A Life of Significance

Continuing in this short LEGACY series, let’s look today at a life of significance.  One of my favorite movies is Moneyball which got good ratings—a 94% from Rotten Tomatoes–but even that doesn’t reflect all the great messages and sermon illustrations one can get from it that speak spiritually and theologically. There’s a quote from Billy Beane in response to his assistant Peter Brand who is trying to be an encourager, insisting that they just won the record and to focus on how they’d just won big league!

Billy Beane: Listen, man. I’ve been in this game a long time. I’m not in it for a record, I’ll tell you that. I’m not in it for a ring. That’s when people get hurt. If we don’t win the last game of the series, they’ll dismiss us. I know these guys, I know the way think, and they will erase us. And everything we’ve done here, none of it will matter. Any other team wins the World Series, good for them. They’re drinking champagne, they’ll get a ring. But if we win, on our budget with this team, we’ll change the game. And that’s what I want, I want it to mean something.

To mean something. A life of significance is not the same as a life of fame or records.

What do you want? Fame. Records. Legacy-building.


Ultimately what I want is to know that my life had significance, that it meant something.

That someday (when I meet Jesus face-to-face) to know I won’t show up with empty hands and empty pockets and have nothing to show, no fruit to my credit (John 15:16). That I used a lot of oxygen and water in my time on earth and expended a lot of energy, but my legacy would still be judged by God as one of little significance…that I would have been she of little faith (Matthew 6:19-34). That I really never approached all He’d hoped I’d do because I didn’t put forth the effort or exhibit the kind of faithfulness I could have. That in my shortsightedness and ignorance, I’d waited for Him to go the direction I wanted instead of my going His way.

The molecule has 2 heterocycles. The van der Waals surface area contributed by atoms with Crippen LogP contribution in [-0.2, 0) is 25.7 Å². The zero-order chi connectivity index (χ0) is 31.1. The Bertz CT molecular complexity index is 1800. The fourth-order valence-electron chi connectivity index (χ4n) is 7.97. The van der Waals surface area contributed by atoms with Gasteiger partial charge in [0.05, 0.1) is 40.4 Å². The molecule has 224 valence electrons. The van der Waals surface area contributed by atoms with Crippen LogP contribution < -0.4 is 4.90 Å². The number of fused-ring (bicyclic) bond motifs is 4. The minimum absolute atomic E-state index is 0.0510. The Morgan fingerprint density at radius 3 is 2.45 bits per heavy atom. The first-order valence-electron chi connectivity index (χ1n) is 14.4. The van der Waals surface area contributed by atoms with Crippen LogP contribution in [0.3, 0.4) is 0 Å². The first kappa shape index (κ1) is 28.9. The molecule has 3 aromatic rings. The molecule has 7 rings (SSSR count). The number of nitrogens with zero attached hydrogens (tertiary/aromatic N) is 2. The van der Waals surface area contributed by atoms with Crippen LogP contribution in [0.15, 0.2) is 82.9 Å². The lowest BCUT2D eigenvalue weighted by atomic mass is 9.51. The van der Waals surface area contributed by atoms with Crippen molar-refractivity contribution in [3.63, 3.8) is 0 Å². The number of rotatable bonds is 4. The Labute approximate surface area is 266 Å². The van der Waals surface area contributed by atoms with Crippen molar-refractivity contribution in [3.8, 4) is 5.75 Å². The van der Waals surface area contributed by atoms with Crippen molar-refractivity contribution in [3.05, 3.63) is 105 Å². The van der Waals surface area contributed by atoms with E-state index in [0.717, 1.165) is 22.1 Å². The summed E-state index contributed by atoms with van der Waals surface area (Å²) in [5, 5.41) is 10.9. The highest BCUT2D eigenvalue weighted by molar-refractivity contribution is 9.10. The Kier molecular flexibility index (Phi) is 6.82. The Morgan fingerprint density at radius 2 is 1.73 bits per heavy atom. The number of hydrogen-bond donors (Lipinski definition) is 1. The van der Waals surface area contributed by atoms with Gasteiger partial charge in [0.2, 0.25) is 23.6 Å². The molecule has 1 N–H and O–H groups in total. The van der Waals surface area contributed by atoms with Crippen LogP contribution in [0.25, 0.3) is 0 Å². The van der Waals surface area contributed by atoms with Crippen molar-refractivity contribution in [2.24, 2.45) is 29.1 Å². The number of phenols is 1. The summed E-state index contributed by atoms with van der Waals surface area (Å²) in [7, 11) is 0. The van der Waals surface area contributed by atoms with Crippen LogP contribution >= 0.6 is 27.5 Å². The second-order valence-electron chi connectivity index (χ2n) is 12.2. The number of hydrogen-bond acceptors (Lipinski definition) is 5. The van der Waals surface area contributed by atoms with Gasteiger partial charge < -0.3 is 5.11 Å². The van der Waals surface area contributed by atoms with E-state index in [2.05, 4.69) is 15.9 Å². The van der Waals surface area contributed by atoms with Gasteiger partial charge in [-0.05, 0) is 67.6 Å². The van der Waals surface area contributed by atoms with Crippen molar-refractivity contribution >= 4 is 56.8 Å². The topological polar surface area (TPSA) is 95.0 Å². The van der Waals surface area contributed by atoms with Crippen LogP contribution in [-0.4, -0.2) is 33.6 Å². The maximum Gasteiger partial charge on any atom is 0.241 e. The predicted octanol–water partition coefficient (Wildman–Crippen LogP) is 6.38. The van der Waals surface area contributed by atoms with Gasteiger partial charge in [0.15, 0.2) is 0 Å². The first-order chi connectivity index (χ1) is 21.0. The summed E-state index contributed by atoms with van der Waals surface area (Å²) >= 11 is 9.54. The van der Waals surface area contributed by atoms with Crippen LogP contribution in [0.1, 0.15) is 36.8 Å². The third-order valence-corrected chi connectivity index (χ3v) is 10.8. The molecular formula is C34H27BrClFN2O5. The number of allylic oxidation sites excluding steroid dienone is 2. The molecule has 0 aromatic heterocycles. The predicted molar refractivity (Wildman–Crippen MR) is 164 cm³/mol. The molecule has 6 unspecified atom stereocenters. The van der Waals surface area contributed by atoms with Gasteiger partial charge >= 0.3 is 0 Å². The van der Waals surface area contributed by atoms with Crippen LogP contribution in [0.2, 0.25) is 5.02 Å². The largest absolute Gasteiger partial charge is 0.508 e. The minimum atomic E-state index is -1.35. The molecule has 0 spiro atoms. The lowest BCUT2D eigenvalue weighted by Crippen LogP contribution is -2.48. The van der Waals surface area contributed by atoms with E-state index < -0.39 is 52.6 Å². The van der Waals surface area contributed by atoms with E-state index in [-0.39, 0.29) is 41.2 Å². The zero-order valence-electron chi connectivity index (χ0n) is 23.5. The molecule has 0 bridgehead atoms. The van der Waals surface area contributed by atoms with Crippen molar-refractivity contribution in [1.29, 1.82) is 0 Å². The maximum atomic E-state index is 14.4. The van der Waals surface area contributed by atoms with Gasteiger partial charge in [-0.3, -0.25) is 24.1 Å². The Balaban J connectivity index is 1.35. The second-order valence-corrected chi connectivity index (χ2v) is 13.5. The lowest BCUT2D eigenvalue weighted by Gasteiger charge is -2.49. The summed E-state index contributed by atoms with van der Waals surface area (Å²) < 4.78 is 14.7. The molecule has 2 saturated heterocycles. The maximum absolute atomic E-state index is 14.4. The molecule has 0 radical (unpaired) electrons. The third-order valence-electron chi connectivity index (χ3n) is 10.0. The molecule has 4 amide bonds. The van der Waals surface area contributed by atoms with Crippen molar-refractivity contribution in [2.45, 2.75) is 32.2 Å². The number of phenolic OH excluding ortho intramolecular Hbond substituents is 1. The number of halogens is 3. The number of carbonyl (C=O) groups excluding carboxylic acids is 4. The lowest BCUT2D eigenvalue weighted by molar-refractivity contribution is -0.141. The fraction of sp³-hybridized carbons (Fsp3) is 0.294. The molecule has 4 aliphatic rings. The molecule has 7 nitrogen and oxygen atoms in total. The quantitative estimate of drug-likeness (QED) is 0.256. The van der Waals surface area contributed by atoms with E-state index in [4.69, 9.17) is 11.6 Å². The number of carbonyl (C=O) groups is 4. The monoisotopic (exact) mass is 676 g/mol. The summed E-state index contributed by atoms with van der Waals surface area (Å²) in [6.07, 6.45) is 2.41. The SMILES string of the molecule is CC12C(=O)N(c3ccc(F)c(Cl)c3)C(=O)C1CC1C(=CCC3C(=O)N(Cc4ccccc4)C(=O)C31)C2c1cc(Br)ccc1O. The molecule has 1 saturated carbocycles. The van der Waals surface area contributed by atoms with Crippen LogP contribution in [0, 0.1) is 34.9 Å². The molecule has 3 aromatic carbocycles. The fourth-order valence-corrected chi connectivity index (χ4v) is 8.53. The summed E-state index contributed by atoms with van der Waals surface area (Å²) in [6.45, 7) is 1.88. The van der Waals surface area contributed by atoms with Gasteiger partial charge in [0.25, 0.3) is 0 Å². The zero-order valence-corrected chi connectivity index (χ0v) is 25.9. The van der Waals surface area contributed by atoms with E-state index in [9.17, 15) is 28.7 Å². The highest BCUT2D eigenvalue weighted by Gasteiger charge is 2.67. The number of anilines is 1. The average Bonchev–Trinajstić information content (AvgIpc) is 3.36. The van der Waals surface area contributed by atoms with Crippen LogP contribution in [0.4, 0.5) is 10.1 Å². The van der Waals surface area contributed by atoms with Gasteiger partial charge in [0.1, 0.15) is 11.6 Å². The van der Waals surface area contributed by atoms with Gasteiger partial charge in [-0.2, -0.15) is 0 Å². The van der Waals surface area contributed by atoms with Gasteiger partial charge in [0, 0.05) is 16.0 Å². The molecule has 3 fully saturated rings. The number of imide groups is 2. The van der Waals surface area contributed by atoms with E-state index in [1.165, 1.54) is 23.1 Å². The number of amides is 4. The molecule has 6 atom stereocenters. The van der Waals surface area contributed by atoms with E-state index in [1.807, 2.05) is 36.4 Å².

Ironically, that’s why fame is so appealing. It’s tangible reward for the work done. You can see it, touch it, and know it. And you don’t need faith (ouch) to know that you’re making an impact. And for famous theologians, pastors, or Bible teachers, you don’t really need to doubt that there’s probably fruit somewhere out there.

Andy Warhol’s line introduced last time has this interesting history:

In February 1968 Warhol exhibited his first international retrospective exhibition at the Moderna Museet gallery in Stockholm. The exhibition catalogue contained “In the future everybody will be world famous for fifteen minutes.” It is far and away the best-known of the many quotations attributed to Warhol, in fact it is probably the only comment of his that most people know.

The line began to bore Warhol in later years when interviewers kept asking him about it. In 1979 he did repeat it though, claiming that the line had truth – “my prediction from the sixties finally came true: In the future everyone will be famous for fifteen minutes.”

As things have turned out the rise of celebrity culture and reality television in the Western world since then has shown Warhol to be quite prophetic.

Social media only makes matters worse with everyone engaging in selfie-ism in hopes of going viral. Click, Like, Comment, Share. Make your selfie go around the world and be like Jim Benton’s Happy Bunny: “It’s all about me; deal with it.”  Fifteen minutes of fame? What for?

I’m not in it for that. I want my life to mean something to Jesus, so I take it seriously:

This is to my Father’s glory, that you bear much fruit, showing yourselves to be my disciples…You did not choose me, but I chose you and appointed you to go and bear fruit– fruit that will last. Then the Father will give you whatever you ask in my name.  This is my command: Love each other. (John 15:8, 16-17)

What about you? What do you want out of this life?  Significance or something less?


Categories Articles and Devotionals, Devotionals | Tags: | Posted on January 8, 2017

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